Mechanism for Flow-Rate Controlled Breakup in Confined Geometries:A Route to Monodisperse Emulsions

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Original entry: Pratomo Putra (Tom) Alimsijah, APPHY 226, Spring 2009

Mechanism for Flow-Rate Controlled Breakup in Confined Geometries:A Route to Monodisperse Emulsions

Piotr Garstecki, Howard A. Stone, and George M. Whitesides, PRL 94, 164501, 2005

Soft Matter Keywords

Curvature, capillary number, capillary wave, interfacial forces


In their previous paper, the authors showed that the volume of the bubbles formed in a Flow Focusing Device (FFD) is proportional to the pressure (p) applied to the gas stream and inversely proportional to the product of the flow rate q and viscosity of the fluid. In this paper, the authors explain how this scales and demonstrates how geometrical confinement can be used to stabilize the interface between the dispersed and continuous phase.

Soft Matter Discussion

Fig. 1:Schematic of a Flow Focusing Device (FFD)

In a FFD such as the one shown above, most of the experiments done are mainly at low capillary numbers (Ca < 10^-2) since the characteristic dimensions of the devices used is 100micron.

The time evolution of the process is characterized by the minimal width of the collapsing neck and the axial curvature at the point of minimum width. The axial curvatures are found by fitting the axial profile with a parabola (<math>\kappa =\frac{d^{2}w}{dz^{2}}</math>).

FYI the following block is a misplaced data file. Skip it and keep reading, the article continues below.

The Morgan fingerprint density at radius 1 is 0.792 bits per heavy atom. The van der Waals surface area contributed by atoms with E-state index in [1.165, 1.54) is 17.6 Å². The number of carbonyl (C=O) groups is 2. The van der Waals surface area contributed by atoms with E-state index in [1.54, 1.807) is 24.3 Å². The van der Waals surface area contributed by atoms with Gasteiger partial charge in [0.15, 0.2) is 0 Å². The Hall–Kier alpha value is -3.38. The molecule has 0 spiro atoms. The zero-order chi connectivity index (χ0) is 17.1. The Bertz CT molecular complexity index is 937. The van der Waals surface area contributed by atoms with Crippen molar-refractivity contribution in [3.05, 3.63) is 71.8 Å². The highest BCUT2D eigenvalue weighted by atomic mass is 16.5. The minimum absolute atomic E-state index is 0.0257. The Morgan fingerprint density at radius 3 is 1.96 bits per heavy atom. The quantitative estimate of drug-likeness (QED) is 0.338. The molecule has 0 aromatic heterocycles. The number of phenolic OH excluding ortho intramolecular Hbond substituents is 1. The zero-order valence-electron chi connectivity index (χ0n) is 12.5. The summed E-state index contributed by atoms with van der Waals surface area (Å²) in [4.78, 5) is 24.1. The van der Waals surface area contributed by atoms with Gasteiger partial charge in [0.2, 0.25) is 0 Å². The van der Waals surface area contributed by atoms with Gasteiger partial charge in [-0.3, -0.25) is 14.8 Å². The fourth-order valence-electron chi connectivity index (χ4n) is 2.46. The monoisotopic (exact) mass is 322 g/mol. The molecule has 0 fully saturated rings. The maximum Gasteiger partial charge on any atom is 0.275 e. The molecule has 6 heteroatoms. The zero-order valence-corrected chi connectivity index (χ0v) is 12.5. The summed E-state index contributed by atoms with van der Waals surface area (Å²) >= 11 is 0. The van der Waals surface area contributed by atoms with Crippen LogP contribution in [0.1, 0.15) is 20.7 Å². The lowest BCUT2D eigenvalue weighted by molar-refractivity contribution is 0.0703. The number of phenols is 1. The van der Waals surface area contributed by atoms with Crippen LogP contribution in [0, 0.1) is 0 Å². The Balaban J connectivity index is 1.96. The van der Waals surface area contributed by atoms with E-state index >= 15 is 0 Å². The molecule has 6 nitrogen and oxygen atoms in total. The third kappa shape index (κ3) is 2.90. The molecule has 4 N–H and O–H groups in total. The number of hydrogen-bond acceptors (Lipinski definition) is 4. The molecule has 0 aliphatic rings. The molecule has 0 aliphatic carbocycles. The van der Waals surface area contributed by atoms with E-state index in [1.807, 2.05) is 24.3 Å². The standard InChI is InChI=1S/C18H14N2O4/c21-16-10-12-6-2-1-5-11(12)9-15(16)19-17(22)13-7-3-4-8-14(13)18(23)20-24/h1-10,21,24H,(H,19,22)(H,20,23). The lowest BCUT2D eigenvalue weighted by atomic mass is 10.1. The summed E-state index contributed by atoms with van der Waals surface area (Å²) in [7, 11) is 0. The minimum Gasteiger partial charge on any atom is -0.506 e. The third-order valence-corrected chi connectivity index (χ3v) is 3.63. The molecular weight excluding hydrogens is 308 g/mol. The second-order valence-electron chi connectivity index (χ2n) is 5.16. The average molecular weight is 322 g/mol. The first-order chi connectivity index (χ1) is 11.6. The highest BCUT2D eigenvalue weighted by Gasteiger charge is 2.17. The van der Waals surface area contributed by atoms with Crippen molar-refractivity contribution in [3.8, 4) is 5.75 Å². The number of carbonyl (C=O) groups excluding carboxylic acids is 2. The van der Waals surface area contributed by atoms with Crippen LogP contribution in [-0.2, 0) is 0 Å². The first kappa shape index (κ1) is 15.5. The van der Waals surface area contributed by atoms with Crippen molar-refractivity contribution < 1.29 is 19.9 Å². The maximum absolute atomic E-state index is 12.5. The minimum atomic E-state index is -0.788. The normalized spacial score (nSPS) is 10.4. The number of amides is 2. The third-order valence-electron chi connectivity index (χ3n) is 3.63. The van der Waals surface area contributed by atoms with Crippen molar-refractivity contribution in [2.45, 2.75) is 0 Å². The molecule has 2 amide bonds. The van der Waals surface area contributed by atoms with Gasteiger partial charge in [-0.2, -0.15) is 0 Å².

This is summarized below:

Fig. 2: (a) Evolution of the minimal width and the axial curvature. (b-g) Evolution of the shape of the dispersed-phase

Compared to a classic instability in an unbounded gaseous thread (<math>u_{inert}\approx \left( \frac{\gamma }{\rho L} \right)^{\frac{1}{2}},u_{visc}\approx \frac{\gamma }{\mu }</math>)

the results for the collapse speeds in an FFD device is 1 to 3 orders of magnitude smaller. The authors first postulate the slower collapse to an earlier result by Hammond. However, Hammond’s results depend on the value of the interfacial tension while the authors do not observe such dependence.

The authors then argued that this is caused by the pressure drop across the droplet. At low capillary number, the interfacial forces dominate the shear stresses, thus the shear stresses exerted on the interface of the emerging droplet are not sufficient to distort it significantly. Thus, the droplet blocks almost the entire cross-section of the main channel. This leads to an increase of pressure upstream of the emerging droplet which leads to the squeezing of the neck of the immiscible thread. This displacement has to occur at a rate proportional to q since the squeezing is caused by the hydrodynamic static pressure. This is in agreement of the experiments done.

They also observed that there is a critical value of capillary number (Ca ~ 10^-2) above which shear stresses start to play an important role. In this regime (Ca>10^-2), the system operates in a similar manner to the dripping regime in an unbounded, co-flowing liquid. It is also worth noting that this behavior is very different from the classic capillary instability of an inviscid thread in an unbounded liquid. Unlike the latter which equilibriates its shape at the speed of a capillary wave, the collapse sequence of the dispersed-phase in an FFD goes through a sequence of equilibria parametrized by the volume enclosed in the gas-liquid interface.